Yes, anxiety disorders can affect your pregnancy. Stress, which is a primary symptom of anxiety, is common during pregnancy. However, too much stress has been linked to low birth weight, premature birth or neurodevelopmental problems for the unborn child. A mother with anxiety could also experience difficulty progressing during labor.

Approximately 40 million Americans have some form of anxiety, whether it’s social anxiety, obsessive-compulsive disorder, generalized anxiety or another type of the disorder. Anxiety is twice as common in women than men, which means anxiety and pregnancy are a common combination.

Anxiety Disorders While Pregnant and Addicted

The heightened anxiety at the start of pregnancy is typical because being pregnant causes physical/emotional distress. Due to cortisol level increases, psychological disorders can form.

Anxiety often co-occurs with other mental health disorders and that co-occurrence can lead to depression and substance abuse. The persistent negative thoughts and feelings experienced with anxiety can reduce a person’s self-confidence and lead to depression. Many people who have anxiety rely on drugs or alcohol to cope with their depressing thoughts. Substance abuse to handle depression or anxiety during pregnancy can result in severe health consequences for the unborn child, including:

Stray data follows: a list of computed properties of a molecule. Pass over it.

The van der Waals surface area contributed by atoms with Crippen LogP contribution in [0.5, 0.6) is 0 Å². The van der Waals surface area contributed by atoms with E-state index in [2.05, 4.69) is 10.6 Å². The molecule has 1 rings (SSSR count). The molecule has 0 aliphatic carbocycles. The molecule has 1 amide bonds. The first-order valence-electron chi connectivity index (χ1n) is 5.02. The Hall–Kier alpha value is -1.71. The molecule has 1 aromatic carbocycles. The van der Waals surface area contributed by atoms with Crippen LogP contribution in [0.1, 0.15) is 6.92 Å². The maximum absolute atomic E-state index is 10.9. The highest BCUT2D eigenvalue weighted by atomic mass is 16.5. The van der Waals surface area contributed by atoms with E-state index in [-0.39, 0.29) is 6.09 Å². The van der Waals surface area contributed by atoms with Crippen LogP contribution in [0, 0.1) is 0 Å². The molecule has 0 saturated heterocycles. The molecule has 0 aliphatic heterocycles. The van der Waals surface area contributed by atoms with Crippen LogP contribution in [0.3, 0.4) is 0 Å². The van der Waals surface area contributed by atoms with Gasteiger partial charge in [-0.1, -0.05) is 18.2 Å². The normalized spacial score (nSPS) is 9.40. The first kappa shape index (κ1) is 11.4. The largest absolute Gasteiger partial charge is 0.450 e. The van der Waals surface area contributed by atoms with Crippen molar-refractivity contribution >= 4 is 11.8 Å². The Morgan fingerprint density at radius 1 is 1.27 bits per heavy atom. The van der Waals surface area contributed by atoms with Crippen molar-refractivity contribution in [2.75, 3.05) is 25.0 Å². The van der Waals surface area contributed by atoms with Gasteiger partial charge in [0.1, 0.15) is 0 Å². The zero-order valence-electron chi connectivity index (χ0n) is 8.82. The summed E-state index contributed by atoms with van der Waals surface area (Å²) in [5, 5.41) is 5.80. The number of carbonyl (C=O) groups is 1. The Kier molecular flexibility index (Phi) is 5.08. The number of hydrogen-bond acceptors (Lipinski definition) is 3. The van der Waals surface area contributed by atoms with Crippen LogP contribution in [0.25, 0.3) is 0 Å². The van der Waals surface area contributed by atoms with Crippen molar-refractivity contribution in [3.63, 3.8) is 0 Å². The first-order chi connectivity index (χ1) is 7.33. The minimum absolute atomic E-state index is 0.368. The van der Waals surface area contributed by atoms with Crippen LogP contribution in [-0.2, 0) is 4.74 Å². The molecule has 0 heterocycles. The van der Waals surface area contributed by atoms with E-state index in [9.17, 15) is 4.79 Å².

• Blotchy skin
  • Abnormal reflexes
  • Poor feeding
  • Unnatural breathing
  • Slow weight gain
  • Excessive crying

If you are pregnant and have a history of anxiety or developed anxiety due to pregnancy, consider reaching out to a mental health professional. The Substance Abuse and Mental Health Services Administration website can assist you in locating a therapist nearest to you. The Recovery Village offers resources to help people manage their anxiety and find treatment if they struggle with co-occurring substance abuse and anxiety while pregnant.

    

Avni-barron, Orit , MD and Wiegartz, Pamela, PhD. “Issues in Treating Anxiety Disorders in Pregnancy.” Psychiatric Times, September 7, 2011. Accessed February 20, 2019.

SAMHSA. “Behavioral Health Treatment Services Locator.” (n.d.) Accessed February 20, 2019.